Yesterday Miss Z and I met with a new doctor – a neurologist who specialises in the ketogenic diet.
What is the ketogenic diet you ask? In short, it is a special high-fat, low-to-no carbohydrate diet that is sometimes used to treat uncontrolled seizures.
Normally, your body breaks down carbohydrates to glucose to fuel the brain, but when there are not enough carbohydrates, it begins to break down fat reserves, which produce a by-product called ketones. The brain then uses ketones for energy, and for some reason (that no one really understands), this use of ketones by the brain can reduce seizures, or eve result in a child becoming seizure-free.
Sounds great, doesn’t it? Why have we suffered through four years of seizures when we could just be stuffing Miss Z full of fat and enjoying freedom from fits?
Well, like everything in life, it isn’t guaranteed. The doctor reckons that only around half of the kids who go on the diet experience an improvement. And less than half of that half become completely seizure-free.
And Miss Z is so complex that there is a lot to take into consideration. For example, how will the diet affect her bone density? Since she aspirates her formula, will a formula very high in fat be even more damaging to her lungs? And what affect will it have on her kidneys? Her anti-epileptic medication has kidney damage as a potential side effect, and so does her infusion treatment for osteoporosis. So far she hasn’t shown any side effects, but do we want to put her kidneys under even more stress?
At the end of the day, no one knows how Miss Z would respond to the ketogenic diet. It might be the best thing for her. It might make her seizure-free, which could have the knock-on effects of helping her to swallow better (and reducing the risk of aspiration and chest infections) and be more active and mobile (strengthening her bones and reducing the risk of more fractures). A change in diet might mean she vomits less – although it could also make her vomit more. It might mean that she can be weaned off some of her current anti-seizure medications.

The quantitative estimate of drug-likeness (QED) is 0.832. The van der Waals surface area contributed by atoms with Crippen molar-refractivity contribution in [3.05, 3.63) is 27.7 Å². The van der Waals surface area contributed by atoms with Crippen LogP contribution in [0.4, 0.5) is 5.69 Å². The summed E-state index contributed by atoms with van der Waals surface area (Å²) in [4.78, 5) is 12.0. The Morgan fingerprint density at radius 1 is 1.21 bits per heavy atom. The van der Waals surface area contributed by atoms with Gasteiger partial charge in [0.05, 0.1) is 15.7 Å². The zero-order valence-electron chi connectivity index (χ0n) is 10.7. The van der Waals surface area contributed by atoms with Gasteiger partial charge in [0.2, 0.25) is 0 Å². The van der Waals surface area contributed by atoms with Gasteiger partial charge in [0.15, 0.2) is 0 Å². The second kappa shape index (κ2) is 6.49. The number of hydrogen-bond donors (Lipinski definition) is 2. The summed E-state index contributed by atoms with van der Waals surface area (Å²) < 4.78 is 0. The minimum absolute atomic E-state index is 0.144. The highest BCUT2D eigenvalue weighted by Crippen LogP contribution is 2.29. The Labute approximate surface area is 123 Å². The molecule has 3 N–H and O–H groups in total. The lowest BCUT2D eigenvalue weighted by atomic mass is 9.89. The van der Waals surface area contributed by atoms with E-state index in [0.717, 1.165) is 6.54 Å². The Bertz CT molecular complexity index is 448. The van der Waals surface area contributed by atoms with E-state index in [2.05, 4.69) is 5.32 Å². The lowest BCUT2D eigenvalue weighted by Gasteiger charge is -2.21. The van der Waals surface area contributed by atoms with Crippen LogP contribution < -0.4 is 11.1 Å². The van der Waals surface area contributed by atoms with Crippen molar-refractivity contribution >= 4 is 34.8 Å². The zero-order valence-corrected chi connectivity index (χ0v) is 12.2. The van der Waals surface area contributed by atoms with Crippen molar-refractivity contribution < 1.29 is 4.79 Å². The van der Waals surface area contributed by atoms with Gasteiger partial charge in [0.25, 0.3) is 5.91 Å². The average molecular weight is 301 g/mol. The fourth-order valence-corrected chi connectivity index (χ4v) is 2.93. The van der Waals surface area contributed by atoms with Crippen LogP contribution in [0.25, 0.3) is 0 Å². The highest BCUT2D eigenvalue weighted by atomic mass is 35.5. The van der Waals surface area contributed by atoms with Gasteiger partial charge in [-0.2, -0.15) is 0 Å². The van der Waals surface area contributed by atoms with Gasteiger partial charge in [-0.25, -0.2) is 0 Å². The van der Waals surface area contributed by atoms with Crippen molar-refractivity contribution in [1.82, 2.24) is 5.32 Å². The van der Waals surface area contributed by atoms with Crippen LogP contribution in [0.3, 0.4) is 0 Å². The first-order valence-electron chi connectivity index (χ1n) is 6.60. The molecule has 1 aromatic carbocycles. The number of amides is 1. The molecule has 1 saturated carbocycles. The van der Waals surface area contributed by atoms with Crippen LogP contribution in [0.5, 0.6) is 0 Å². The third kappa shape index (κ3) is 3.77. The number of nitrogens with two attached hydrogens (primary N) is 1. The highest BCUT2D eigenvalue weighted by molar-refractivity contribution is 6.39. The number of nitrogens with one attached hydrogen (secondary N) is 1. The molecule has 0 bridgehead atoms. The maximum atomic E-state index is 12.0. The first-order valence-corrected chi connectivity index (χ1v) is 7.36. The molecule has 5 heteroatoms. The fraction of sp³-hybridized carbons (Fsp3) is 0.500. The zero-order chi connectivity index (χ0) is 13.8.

Or it could mean that we try it and fail and the ketogenic diet gets addeded to our growing list of things that didn’t help.
Or, her vomiting could prevent us from maintaining the right level of ketones in her system, which would result in the diet failing to take effect.
And these are just concerns that I’ve come up with so far…
To paraphrase Donald Rumsfeld, there are known unknowns and unknown unknowns to putting Miss Z on the diet. It is a real roll of the dice.
Still, I think it is worth taking a risk – a cautious, calculated risk – if we could get Miss Z seizure-free, or even seizure-reduced. It could have huge benefits not only to her health, but to her development and hence to her quality of life.
This is my hope.
The diet isn’t easy – it requires a lot of commitment, organisation and effort from me, QB and everyone else who has a role in caring for Miss Z. She will need to be fed very specific amounts at specific times and montiored closely to ensure that her body remains in ketosis. This will be a big change for us as we tend to be fairly relaxed about Miss Z’s feeding routine at the moment.
So, tomorrow the testing starts to make sure that there are no underlying issues that will prevent her from going on the diet. And the week after that, I will keep a food diary for her – including keeping track of how much she vomits in a day. Then the neurologist and dietician draw up a plan, with the expectation that we start the diet in January/February.
She will be closely monitored on the diet for three months, after which the doctor and dietician will review her to decide if she is benefiting from it. If she has shown improvement, she will carry on with the diet, if she hasn’t, they will wean her off it.
Its a roll of the dice, but fingers crossed it will be worth it.